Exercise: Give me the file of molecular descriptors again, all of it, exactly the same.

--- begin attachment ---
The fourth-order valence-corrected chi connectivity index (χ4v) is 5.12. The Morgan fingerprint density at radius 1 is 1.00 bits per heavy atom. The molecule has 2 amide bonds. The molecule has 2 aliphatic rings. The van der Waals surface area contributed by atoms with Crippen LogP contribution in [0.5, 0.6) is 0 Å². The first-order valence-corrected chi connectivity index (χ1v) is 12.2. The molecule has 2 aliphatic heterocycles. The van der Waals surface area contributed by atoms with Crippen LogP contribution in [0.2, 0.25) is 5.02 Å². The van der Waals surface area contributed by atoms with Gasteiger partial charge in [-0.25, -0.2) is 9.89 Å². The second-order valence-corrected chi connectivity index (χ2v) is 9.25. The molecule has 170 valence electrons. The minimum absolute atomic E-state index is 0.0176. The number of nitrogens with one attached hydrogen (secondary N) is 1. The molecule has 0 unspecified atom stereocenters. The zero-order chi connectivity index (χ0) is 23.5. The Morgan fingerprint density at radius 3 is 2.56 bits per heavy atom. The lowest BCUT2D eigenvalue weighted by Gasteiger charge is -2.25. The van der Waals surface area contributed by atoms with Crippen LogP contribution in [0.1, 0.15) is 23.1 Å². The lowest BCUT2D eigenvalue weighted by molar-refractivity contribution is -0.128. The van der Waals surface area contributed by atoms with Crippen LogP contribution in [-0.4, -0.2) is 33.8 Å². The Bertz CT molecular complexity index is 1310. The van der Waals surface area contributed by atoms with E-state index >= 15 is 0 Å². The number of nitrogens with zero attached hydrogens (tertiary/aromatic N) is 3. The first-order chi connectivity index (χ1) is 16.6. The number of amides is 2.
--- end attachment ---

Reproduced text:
The fourth-order valence-corrected chi connectivity index (χ4v) is 5.12. The Morgan fingerprint density at radius 1 is 1.00 bits per heavy atom. The molecule has 2 amide bonds. The molecule has 2 aliphatic rings. The van der Waals surface area contributed by atoms with Crippen LogP contribution in [0.5, 0.6) is 0 Å². The first-order valence-corrected chi connectivity index (χ1v) is 12.2. The molecule has 2 aliphatic heterocycles. The van der Waals surface area contributed by atoms with Crippen LogP contribution in [0.2, 0.25) is 5.02 Å². The van der Waals surface area contributed by atoms with Gasteiger partial charge in [-0.25, -0.2) is 9.89 Å². The second-order valence-corrected chi connectivity index (χ2v) is 9.25. The molecule has 170 valence electrons. The minimum absolute atomic E-state index is 0.0176. The number of nitrogens with one attached hydrogen (secondary N) is 1. The molecule has 0 unspecified atom stereocenters. The zero-order chi connectivity index (χ0) is 23.5. The Morgan fingerprint density at radius 3 is 2.56 bits per heavy atom. The lowest BCUT2D eigenvalue weighted by Gasteiger charge is -2.25. The van der Waals surface area contributed by atoms with Crippen LogP contribution in [0.1, 0.15) is 23.1 Å². The lowest BCUT2D eigenvalue weighted by molar-refractivity contribution is -0.128. The van der Waals surface area contributed by atoms with Crippen LogP contribution in [-0.4, -0.2) is 33.8 Å². The Bertz CT molecular complexity index is 1310. The van der Waals surface area contributed by atoms with E-state index >= 15 is 0 Å². The number of nitrogens with zero attached hydrogens (tertiary/aromatic N) is 3. The first-order chi connectivity index (χ1) is 16.6. The number of amides is 2.